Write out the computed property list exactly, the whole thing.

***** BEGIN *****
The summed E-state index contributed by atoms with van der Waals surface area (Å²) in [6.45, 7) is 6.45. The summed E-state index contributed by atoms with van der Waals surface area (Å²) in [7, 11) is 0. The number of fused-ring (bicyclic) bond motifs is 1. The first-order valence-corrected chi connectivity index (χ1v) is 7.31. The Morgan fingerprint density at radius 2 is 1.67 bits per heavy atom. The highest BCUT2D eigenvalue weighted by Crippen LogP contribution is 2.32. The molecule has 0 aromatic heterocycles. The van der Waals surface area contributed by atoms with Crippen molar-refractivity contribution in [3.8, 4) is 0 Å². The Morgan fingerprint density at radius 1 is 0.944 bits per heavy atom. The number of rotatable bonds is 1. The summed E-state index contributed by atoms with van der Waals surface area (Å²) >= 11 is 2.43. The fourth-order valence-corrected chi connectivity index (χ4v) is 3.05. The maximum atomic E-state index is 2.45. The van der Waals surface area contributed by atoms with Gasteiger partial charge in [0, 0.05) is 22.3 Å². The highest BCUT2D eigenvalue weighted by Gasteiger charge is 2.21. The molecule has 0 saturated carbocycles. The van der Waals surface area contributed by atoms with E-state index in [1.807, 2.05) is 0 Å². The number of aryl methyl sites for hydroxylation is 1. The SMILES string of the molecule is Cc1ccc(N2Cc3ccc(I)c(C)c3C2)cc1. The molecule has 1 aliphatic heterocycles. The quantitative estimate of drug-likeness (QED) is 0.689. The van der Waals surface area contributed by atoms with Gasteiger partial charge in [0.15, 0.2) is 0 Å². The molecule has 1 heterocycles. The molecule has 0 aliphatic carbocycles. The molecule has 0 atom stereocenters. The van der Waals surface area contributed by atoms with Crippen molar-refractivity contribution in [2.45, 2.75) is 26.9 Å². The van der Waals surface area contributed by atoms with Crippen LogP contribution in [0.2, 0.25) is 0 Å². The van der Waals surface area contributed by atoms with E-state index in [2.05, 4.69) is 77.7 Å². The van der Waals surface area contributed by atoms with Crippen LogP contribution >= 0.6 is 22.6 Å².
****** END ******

The summed E-state index contributed by atoms with van der Waals surface area (Å²) in [6.45, 7) is 6.45. The summed E-state index contributed by atoms with van der Waals surface area (Å²) in [7, 11) is 0. The number of fused-ring (bicyclic) bond motifs is 1. The first-order valence-corrected chi connectivity index (χ1v) is 7.31. The Morgan fingerprint density at radius 2 is 1.67 bits per heavy atom. The highest BCUT2D eigenvalue weighted by Crippen LogP contribution is 2.32. The molecule has 0 aromatic heterocycles. The van der Waals surface area contributed by atoms with Crippen molar-refractivity contribution in [3.8, 4) is 0 Å². The Morgan fingerprint density at radius 1 is 0.944 bits per heavy atom. The number of rotatable bonds is 1. The summed E-state index contributed by atoms with van der Waals surface area (Å²) >= 11 is 2.43. The fourth-order valence-corrected chi connectivity index (χ4v) is 3.05. The maximum atomic E-state index is 2.45. The van der Waals surface area contributed by atoms with Gasteiger partial charge in [0, 0.05) is 22.3 Å². The highest BCUT2D eigenvalue weighted by Gasteiger charge is 2.21. The molecule has 0 saturated carbocycles. The van der Waals surface area contributed by atoms with E-state index in [1.807, 2.05) is 0 Å². The number of aryl methyl sites for hydroxylation is 1. The SMILES string of the molecule is Cc1ccc(N2Cc3ccc(I)c(C)c3C2)cc1. The molecule has 1 aliphatic heterocycles. The quantitative estimate of drug-likeness (QED) is 0.689. The van der Waals surface area contributed by atoms with Gasteiger partial charge in [0.15, 0.2) is 0 Å². The molecule has 1 heterocycles. The molecule has 0 aliphatic carbocycles. The molecule has 0 atom stereocenters. The van der Waals surface area contributed by atoms with Crippen molar-refractivity contribution in [2.45, 2.75) is 26.9 Å². The van der Waals surface area contributed by atoms with Crippen LogP contribution in [0.2, 0.25) is 0 Å². The van der Waals surface area contributed by atoms with E-state index in [2.05, 4.69) is 77.7 Å². The van der Waals surface area contributed by atoms with Crippen LogP contribution >= 0.6 is 22.6 Å².